SARASOTA, FLORIDA, August, 23, 2013 – Sarasota County is set to launch “a pilot program” wherein it will sell the transfer development rights (TDR) for 635 homes off the county’s Deer Prairie Creek property, Sarasota Bay Real Estate reports. This move is designed to encourage developers who need such TDRs to get the viable densities they need in creating communities east of Interstate 75 which is covered by the Sarasota 2050 Development Plan.
This I-75 area is zoned under the 2050 development plan for one home per a minimum of five acres. More homes can be built per acre if the developers transfer development rights off to other private land which the county would rather preserve as greenways. Those developers who don’t have enough TDRs in their properties can buy from other landowners.
For self-contained communities
The county’s recent move comes on the heels of its commissioners’ decision this May to reopen the 2050 Sarasota plan to possible revisions in response to clamor from developers. Crafted more than a decade ago, the plan which took two years and $2 million to complete was ostensibly aimed at creating self-contained villages east of the Interstate and at protecting the county against urban sprawl.
Specifically, the plan covers the properties of Lakewood Ranch south of University Parkway, parcels owned by Palmer Ranch and other landholders, and Hi-Hat Ranch off State Road 72. It also allows scaled-down village versions between Venice, North Port, and Englewood, and lands close to the Old Miakka area.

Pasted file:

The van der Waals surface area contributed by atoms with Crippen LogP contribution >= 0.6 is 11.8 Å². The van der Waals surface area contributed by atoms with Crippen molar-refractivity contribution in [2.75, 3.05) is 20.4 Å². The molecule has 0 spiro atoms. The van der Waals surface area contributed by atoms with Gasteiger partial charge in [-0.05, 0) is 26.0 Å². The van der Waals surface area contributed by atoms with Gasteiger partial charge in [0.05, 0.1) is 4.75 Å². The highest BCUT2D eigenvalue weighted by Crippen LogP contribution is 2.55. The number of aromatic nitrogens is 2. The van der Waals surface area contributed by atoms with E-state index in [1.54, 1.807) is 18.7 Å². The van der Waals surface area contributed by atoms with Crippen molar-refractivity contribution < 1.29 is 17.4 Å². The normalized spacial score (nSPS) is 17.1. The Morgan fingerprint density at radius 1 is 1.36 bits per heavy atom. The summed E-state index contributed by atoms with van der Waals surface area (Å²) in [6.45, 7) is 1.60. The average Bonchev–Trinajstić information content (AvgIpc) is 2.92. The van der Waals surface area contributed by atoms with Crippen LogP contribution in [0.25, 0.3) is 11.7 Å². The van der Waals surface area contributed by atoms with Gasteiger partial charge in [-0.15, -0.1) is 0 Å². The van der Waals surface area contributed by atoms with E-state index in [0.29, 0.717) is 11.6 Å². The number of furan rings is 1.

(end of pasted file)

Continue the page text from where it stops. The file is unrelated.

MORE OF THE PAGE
Developers’ issues raised
Developers, however, claim that the 2050 Sarasota plan is restrictive with its numerous rules setting the community’s layout. What they want, for instance, is more flexibility on the size of buffers around community perimeters that shield the neighborhoods’ visibility from main roads. Another objection is on the plan’s requirement for a commercial district to be designed as a village center. The developers prefer that such retail core and neighborhood hub be located near the communities’ periphery in order to attract outside customers.
The developers, who also rue about the plan’s rules on housing types and density limitations, maintain that the Sarasota 2050 has stalled their projects. Notably, the only development that has taken off under the plan was the Grand Palm project of Neal Communities in Venice which is programmed for 1,999 homes.
Expect long debates
The county commission’s planning staff is now looking on the developers’ concerns and proposed revisions are expected to be submitted within two months. A protracted debate can be expected in the series of hearings that the commission will conduct on the proposals, Sarasota Bay Real Estate says. While the developers are firm on their stand that the plan needs revisions, opposition to changes in Sarasota 2050 is as strong, the full service realty firm noted.
The revisions sought by developers have been rebutted point by point in a joint position paper by several citizen organizations. Binding themselves as “public interest advocates,” this opposition consists not only of community groups under the Council of Neighborhood Associations. Also included among them are the Sarasota Audubon Society, Sierra Club, Control Growth Now, ManaSota-88, Sarasota County Public Interest Coalition, and Sarasota Citizens for Responsible Government.